Arctic Edge has best ever showing at VISI

Whitehorse’s Arctic Edge Figure Skating Club sliced through the competition at the Vancouver Island Skate International over the weekend in Parksville, BC. With a dozen team members in attendance, Arctic Edge took in nine medals.

Whitehorse’s Arctic Edge Figure Skating Club sliced through the competition at the Vancouver Island Skate International over the weekend in Parksville, BC.

With a dozen team members in attendance, Arctic Edge took in nine medals, four fourth-place finishes and gold and silver ribbons in performance programs, for the club’s best performance at the competition.

“Every skater had something positive happen this weekend,” said Arctic Edge coach Michelle Gorczyca. “So that was nice.”

For Arctic Edge’s Rasheeda Slater, 15, her fourth appearance at the competition was a memorable one, winning her first gold medal in the sport, coming in the preliminary elements.

“After it I thought I skated OK,” said Slater. “I thought some of the girls that skated after me skated better, but I guess not.”

Slater also came 10th in the introductory interpretive event and won silver in the preliminary women 11-and-over after a “bad” warm-up, hurting her arm and hitting her chin on the ice while attempting an axel.

“When I went out there the spin I had in the beginning was wonderful, and, in fact, some of the judges commented to my coaches about it,” said Slater. “That was great. I felt like I could have spun for hours.

“I ended up landing my axel, which was wonderful. It was nice to land it in competition finally.”

Teammate Rachel Pettitt, 12, who recently represented the Yukon at the Canada Winter Games, had some top results. Her first competition with new music, Pettitt skated to a silver in the silver interpretive.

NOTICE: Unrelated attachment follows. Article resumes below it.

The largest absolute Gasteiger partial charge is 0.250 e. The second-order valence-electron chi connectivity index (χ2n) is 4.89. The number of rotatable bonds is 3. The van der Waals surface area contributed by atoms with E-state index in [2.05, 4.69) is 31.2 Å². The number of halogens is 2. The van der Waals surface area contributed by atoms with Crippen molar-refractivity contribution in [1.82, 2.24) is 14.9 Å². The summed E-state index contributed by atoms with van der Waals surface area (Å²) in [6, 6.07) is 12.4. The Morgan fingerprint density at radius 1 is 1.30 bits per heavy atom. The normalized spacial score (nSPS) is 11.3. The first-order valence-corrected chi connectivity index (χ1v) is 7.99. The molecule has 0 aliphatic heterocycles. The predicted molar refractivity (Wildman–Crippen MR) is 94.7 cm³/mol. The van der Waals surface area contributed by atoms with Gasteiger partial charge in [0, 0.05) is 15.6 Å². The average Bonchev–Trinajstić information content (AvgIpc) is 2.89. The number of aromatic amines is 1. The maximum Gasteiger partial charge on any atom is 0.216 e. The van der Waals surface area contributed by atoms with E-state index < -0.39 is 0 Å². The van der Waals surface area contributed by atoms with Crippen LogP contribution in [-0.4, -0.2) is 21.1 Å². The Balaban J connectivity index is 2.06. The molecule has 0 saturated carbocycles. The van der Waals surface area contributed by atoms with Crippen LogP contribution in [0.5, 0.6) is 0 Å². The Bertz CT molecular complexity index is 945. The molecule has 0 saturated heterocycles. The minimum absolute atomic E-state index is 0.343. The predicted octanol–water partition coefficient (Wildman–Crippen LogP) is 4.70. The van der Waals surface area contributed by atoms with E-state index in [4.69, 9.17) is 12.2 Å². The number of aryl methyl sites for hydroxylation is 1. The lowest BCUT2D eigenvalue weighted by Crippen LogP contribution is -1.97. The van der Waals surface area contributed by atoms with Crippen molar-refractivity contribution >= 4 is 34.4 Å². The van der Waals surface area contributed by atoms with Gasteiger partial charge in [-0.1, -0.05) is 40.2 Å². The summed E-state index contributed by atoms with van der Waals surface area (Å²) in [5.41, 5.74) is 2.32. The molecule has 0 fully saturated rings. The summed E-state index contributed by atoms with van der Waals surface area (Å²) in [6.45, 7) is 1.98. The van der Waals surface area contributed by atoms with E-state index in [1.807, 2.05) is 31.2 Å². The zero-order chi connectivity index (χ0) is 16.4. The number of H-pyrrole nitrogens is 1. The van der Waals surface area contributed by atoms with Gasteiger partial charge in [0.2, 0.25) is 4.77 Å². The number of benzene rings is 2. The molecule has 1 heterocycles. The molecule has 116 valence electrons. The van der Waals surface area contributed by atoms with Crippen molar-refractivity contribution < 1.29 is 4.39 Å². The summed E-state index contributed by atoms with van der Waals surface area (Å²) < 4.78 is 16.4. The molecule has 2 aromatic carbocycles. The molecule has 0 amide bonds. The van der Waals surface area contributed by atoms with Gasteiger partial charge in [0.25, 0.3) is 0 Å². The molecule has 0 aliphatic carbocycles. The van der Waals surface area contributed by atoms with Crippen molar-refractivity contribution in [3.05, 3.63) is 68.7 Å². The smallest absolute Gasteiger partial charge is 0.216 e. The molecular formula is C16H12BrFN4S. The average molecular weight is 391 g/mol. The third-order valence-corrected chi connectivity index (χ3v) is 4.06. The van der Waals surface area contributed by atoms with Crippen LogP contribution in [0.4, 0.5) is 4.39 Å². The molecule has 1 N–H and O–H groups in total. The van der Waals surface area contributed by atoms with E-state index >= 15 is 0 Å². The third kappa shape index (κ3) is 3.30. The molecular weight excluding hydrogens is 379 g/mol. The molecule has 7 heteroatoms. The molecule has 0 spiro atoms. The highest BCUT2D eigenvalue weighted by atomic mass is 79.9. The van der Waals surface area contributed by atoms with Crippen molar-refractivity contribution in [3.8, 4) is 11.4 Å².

“This was my first competition with the music – it was a tango piece,” said Pettitt. “Well, I had it at Yukon Championships and the judges said they really like it because every move was on a different beat. That’s just my fun one, so there’s no really hard jumps in that.”


After taking seventh in her short program, Pettitt stepped things up for first in the long, landing her double-axel, and taking bronze in the pre-novice women category.

“It has definitely improved since the Canada Games. There’s more rotation,” said Pettitt of her double-axel. “I thought I performed well in all my programs.”

Yukon’s Kelcy Armstrong also made a couple podium appearances, winning gold in introductory interpretive.

“I had a lot of expression on my face and I had a lot of fun with it,” said Armstrong. “I’ve been doing that program for a year now.”

Armstrong also took ninth in junior bronze women 12-and-under with a personal best score, breaking 20 points, and then captured silver in senior bronze elements.

“I landed my double-flip, which was my goal and was really big,” said Armstrong. “I was happy about that.

“I feel good about all my results.”

Bryn Hoffman came out strong, starting off with a silver in the gold interpretive.

“I was happy with it,” said Hoffman. “The scores were lower for everybody. So I thought I skated it OK.

“This is only the second time I’ve skated this program, so I think it was the best I’ve performed it.”

Hoffman also took fourth overall in the pre-novice women.

Artic Edge skaters Maria Peter and Makayla Kramer, both competing in their first Outside meet, had a productive weekend. Peters took silver in the preliminary elements while Kramer matched that in the pre-preliminary elements, and grabbed a gold ribbon for her performance program. Teammate Tessa Moore, along with two sixth place finishes, was awarded a silver ribbon for her performance program.

“It’s for the girls when they first start competing,” said Gorczyca of performance programs. “There’s not an actual ranking. The girls either receive a gold, silver or bronze ribbon.”

Other top Arctic Edge finishes include Zoey Krause taking a fifth and a fourth, Kayla Armstrong with two fifth-place finishes, Jenelle Clethero with a fourth, Ariel House a sixth and Morgan Madden with an eighth place finish.

This year’s VISI marked the start of Skate Canada’s Pond to Podium program, making it the first of five competitions in which skaters accumulate points up to the BC Sectionals, where an overall winner is crowned.

“In the competitive events, it is also kind of a bursary program,” said Gorczyca. “So if girls land certain jumps in their category, they can receive a bursary amount. So for a triple jump in pre-novice, they can receive a $200 bursary, I believe.”

Contact Tom Patrick at

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